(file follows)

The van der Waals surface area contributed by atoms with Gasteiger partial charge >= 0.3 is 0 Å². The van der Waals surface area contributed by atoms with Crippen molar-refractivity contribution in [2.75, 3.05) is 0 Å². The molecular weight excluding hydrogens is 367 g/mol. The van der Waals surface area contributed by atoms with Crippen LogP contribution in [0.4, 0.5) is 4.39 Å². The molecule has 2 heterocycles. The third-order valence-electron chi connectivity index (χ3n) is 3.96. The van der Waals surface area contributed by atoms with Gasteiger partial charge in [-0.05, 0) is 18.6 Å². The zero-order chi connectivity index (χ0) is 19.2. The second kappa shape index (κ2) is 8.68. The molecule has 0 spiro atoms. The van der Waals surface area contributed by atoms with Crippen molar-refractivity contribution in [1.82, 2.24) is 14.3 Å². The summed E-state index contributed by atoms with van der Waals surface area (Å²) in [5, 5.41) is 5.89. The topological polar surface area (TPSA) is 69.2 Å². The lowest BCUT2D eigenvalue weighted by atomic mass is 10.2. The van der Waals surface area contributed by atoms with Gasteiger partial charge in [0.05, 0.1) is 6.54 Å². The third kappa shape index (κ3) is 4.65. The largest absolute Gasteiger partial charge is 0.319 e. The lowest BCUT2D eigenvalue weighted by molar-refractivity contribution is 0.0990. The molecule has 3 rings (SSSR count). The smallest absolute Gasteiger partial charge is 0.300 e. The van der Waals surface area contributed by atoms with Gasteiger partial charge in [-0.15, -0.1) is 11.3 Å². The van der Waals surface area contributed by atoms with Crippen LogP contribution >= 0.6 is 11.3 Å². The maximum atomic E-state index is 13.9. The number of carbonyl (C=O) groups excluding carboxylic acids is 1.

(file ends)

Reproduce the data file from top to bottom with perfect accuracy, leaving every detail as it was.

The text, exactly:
The van der Waals surface area contributed by atoms with Gasteiger partial charge >= 0.3 is 0 Å². The van der Waals surface area contributed by atoms with Crippen molar-refractivity contribution in [2.75, 3.05) is 0 Å². The molecular weight excluding hydrogens is 367 g/mol. The van der Waals surface area contributed by atoms with Crippen LogP contribution in [0.4, 0.5) is 4.39 Å². The molecule has 2 heterocycles. The third-order valence-electron chi connectivity index (χ3n) is 3.96. The van der Waals surface area contributed by atoms with Gasteiger partial charge in [-0.05, 0) is 18.6 Å². The zero-order chi connectivity index (χ0) is 19.2. The second kappa shape index (κ2) is 8.68. The molecule has 0 spiro atoms. The van der Waals surface area contributed by atoms with Crippen molar-refractivity contribution in [1.82, 2.24) is 14.3 Å². The summed E-state index contributed by atoms with van der Waals surface area (Å²) in [5, 5.41) is 5.89. The topological polar surface area (TPSA) is 69.2 Å². The lowest BCUT2D eigenvalue weighted by atomic mass is 10.2. The van der Waals surface area contributed by atoms with Gasteiger partial charge in [0.05, 0.1) is 6.54 Å². The third kappa shape index (κ3) is 4.65. The largest absolute Gasteiger partial charge is 0.319 e. The lowest BCUT2D eigenvalue weighted by molar-refractivity contribution is 0.0990. The molecule has 3 rings (SSSR count). The smallest absolute Gasteiger partial charge is 0.300 e. The van der Waals surface area contributed by atoms with Gasteiger partial charge in [-0.15, -0.1) is 11.3 Å². The van der Waals surface area contributed by atoms with Crippen LogP contribution >= 0.6 is 11.3 Å². The maximum atomic E-state index is 13.9. The number of carbonyl (C=O) groups excluding carboxylic acids is 1.